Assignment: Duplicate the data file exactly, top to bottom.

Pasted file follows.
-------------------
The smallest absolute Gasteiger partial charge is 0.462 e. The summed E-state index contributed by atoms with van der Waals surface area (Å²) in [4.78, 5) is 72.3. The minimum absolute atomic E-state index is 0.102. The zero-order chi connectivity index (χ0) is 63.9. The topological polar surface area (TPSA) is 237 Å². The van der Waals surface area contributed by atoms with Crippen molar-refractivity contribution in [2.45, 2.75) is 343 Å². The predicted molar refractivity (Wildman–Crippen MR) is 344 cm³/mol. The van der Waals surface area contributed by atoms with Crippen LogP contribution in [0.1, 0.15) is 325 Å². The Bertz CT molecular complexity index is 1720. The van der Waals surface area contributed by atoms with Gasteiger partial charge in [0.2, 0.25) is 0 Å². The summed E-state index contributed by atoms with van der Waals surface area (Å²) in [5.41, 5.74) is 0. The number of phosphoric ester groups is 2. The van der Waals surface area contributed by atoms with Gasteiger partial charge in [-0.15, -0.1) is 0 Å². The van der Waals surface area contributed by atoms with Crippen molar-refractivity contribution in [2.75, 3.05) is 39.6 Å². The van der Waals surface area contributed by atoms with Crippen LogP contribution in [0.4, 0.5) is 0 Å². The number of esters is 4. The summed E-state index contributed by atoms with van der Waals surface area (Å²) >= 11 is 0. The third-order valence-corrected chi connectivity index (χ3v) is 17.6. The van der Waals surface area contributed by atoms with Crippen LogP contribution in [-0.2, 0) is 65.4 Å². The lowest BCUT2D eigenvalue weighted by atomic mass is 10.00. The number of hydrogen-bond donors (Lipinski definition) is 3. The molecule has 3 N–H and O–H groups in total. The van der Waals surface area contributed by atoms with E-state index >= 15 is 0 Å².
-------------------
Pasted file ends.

The smallest absolute Gasteiger partial charge is 0.462 e. The summed E-state index contributed by atoms with van der Waals surface area (Å²) in [4.78, 5) is 72.3. The minimum absolute atomic E-state index is 0.102. The zero-order chi connectivity index (χ0) is 63.9. The topological polar surface area (TPSA) is 237 Å². The van der Waals surface area contributed by atoms with Crippen molar-refractivity contribution in [2.45, 2.75) is 343 Å². The predicted molar refractivity (Wildman–Crippen MR) is 344 cm³/mol. The van der Waals surface area contributed by atoms with Crippen LogP contribution in [0.1, 0.15) is 325 Å². The Bertz CT molecular complexity index is 1720. The van der Waals surface area contributed by atoms with Gasteiger partial charge in [0.2, 0.25) is 0 Å². The summed E-state index contributed by atoms with van der Waals surface area (Å²) in [5.41, 5.74) is 0. The number of phosphoric ester groups is 2. The van der Waals surface area contributed by atoms with Gasteiger partial charge in [-0.15, -0.1) is 0 Å². The van der Waals surface area contributed by atoms with Crippen molar-refractivity contribution in [2.75, 3.05) is 39.6 Å². The van der Waals surface area contributed by atoms with Crippen LogP contribution in [0.4, 0.5) is 0 Å². The number of esters is 4. The summed E-state index contributed by atoms with van der Waals surface area (Å²) >= 11 is 0. The third-order valence-corrected chi connectivity index (χ3v) is 17.6. The van der Waals surface area contributed by atoms with Crippen LogP contribution in [-0.2, 0) is 65.4 Å². The lowest BCUT2D eigenvalue weighted by atomic mass is 10.00. The number of hydrogen-bond donors (Lipinski definition) is 3. The molecule has 3 N–H and O–H groups in total. The van der Waals surface area contributed by atoms with E-state index >= 15 is 0 Å².